Thursday, March 07, 2013

Could not contain my laughter on this one

The Tennessean's local beat reporter, who rarely writes a discouraging word about Mayor Karl Dean, attended yesterday's Lipscomb University panel discussion on neighborhood associations and tweeted the fawning comments of Colby Sledge (one of Cass's former colleagues who has also been a paid partisan flack and lately a public relations pro working with government agencies).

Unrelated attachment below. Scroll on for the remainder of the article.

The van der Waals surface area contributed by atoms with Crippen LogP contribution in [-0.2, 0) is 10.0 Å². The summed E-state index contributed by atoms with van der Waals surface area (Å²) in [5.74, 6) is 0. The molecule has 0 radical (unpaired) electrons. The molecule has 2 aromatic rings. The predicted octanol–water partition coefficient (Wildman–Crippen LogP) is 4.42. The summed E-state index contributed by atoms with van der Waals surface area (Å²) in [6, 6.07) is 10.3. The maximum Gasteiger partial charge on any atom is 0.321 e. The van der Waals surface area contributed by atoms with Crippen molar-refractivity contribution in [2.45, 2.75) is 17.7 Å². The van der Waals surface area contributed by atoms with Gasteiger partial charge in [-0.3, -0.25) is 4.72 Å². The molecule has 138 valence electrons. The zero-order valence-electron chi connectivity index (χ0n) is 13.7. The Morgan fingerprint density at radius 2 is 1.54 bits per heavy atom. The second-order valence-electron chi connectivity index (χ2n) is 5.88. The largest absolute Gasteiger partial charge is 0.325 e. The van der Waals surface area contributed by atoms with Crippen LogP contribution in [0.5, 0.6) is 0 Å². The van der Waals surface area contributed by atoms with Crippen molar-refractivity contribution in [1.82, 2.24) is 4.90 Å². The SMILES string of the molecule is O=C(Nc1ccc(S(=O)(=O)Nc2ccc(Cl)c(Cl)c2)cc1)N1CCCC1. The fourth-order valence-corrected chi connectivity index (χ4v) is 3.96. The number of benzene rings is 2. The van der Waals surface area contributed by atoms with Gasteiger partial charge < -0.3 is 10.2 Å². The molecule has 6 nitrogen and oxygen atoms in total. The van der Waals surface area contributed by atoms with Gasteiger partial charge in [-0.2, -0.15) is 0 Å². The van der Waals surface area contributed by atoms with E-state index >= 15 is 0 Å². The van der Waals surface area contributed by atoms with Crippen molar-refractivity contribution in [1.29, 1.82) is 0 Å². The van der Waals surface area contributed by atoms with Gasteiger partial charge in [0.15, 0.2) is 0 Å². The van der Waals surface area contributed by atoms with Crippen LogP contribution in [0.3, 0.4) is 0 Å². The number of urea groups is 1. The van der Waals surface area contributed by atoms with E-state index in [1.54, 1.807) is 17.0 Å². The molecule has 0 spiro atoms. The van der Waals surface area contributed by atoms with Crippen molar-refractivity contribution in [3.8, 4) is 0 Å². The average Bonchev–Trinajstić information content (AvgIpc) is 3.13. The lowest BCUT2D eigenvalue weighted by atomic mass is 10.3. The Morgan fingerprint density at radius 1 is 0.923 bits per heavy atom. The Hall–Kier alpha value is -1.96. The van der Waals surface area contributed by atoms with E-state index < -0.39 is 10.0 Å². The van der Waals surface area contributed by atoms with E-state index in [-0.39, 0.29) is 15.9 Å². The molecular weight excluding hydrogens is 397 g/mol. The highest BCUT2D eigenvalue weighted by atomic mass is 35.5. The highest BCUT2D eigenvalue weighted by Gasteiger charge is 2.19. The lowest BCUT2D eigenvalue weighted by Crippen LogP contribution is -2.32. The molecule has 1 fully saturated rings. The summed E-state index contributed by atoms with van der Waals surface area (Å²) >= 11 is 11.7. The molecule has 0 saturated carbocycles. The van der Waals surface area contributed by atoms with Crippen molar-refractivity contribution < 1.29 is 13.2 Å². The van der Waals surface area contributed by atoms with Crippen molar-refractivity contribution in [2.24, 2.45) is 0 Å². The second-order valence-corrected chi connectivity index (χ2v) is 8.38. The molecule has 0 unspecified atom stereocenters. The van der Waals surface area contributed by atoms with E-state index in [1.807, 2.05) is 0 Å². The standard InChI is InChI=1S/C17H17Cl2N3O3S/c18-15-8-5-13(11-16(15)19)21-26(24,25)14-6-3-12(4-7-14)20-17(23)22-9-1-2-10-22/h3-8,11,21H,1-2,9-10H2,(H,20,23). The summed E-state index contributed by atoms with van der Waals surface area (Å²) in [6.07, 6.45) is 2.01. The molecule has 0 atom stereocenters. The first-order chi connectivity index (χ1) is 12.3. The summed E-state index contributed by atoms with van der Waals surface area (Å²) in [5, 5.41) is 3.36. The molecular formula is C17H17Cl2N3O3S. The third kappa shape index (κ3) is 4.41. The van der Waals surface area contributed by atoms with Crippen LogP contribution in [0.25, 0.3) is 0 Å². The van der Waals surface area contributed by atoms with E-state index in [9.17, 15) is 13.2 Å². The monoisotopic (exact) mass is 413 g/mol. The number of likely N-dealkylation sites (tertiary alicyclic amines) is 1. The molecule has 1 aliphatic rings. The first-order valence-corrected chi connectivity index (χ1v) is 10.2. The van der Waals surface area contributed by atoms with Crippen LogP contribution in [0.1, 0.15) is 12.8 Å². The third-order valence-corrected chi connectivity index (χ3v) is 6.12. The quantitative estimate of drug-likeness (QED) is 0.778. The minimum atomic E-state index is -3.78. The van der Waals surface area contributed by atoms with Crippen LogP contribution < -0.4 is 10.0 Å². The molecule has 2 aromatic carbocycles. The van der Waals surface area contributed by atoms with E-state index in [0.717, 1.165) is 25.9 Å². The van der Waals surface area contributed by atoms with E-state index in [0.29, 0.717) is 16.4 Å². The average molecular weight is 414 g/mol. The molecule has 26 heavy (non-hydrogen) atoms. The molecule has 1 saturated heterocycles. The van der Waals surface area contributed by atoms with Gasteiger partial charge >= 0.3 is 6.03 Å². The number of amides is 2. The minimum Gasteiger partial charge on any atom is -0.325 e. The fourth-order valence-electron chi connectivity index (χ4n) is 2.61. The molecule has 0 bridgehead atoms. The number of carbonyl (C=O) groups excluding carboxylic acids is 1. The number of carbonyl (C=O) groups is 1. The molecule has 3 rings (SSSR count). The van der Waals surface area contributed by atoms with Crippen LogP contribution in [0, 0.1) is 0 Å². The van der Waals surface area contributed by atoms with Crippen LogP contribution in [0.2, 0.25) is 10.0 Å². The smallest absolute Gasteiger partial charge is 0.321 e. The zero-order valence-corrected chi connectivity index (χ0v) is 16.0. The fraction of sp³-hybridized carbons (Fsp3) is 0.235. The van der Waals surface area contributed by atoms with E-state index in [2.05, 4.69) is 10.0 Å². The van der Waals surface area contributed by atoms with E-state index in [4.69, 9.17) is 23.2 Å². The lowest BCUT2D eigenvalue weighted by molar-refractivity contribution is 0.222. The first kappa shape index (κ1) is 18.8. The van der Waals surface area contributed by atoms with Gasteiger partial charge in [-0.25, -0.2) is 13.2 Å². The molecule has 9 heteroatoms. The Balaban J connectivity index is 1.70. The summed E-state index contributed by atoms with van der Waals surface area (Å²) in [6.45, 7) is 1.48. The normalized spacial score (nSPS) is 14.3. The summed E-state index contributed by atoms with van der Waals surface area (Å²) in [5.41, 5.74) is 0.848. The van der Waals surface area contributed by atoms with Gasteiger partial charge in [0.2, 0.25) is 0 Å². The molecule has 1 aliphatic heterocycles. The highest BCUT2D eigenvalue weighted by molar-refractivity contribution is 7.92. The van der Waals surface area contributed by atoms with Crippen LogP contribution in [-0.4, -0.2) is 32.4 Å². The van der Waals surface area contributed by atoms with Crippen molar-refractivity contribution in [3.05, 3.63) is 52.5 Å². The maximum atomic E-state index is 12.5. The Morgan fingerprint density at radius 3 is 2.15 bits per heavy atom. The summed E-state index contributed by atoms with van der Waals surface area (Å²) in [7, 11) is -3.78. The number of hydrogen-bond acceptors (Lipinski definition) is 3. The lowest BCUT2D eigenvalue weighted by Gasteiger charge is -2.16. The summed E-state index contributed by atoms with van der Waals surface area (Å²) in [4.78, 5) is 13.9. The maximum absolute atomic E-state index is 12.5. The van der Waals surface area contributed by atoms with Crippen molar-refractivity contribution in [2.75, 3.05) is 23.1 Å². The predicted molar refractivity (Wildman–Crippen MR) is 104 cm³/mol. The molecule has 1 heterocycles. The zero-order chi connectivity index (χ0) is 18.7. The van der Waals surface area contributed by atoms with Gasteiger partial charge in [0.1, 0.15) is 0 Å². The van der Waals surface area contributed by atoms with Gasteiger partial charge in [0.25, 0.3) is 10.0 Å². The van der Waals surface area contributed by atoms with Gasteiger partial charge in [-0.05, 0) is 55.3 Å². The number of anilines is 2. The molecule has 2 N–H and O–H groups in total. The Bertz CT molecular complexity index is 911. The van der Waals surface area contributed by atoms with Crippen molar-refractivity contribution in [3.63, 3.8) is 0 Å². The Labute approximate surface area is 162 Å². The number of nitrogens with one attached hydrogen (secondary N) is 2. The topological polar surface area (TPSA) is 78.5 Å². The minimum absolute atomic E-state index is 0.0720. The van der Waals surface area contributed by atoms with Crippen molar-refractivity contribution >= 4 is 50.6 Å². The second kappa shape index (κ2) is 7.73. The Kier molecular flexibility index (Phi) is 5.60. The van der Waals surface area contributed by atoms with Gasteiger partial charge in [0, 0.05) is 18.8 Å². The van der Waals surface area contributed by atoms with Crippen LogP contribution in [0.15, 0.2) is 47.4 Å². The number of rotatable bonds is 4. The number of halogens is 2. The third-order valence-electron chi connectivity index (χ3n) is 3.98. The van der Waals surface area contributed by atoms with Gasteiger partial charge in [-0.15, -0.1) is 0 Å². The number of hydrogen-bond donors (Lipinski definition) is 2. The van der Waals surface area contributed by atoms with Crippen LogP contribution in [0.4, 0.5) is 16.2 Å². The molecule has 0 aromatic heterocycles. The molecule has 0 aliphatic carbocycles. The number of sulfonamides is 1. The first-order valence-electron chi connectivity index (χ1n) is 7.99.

For someone like me, who has followed and documented the short but happy neighborhood attention span of Mayor Dean, Sledge's Lipscomb panel comment is over-the-top. At his very first summit with a lecture-hall full of neighborhood leaders, Hizzoner emphasized economic development as one of the primary means for dealing with neighborhood interests (cops and schools being the only others). The Mayor made no bold moves as his predecessor, Bill Purcell, had on infrastructure, smart development, or quality of life. The Mayor's Office of Neighborhoods rarely made the same splash it did under Purcell. When it did, it was drawing the ire of neighborhood leaders for giving their personal information over to the marketers of spam. Then when the 2007 election cycle hit, Karl Dean was suddenly remaking himself into "the neighborhoods Mayor", even though he had been more focused on helping big business with subsidies, tax breaks, and the largest capital project in Nashville history, which was devoted to the tourism industry.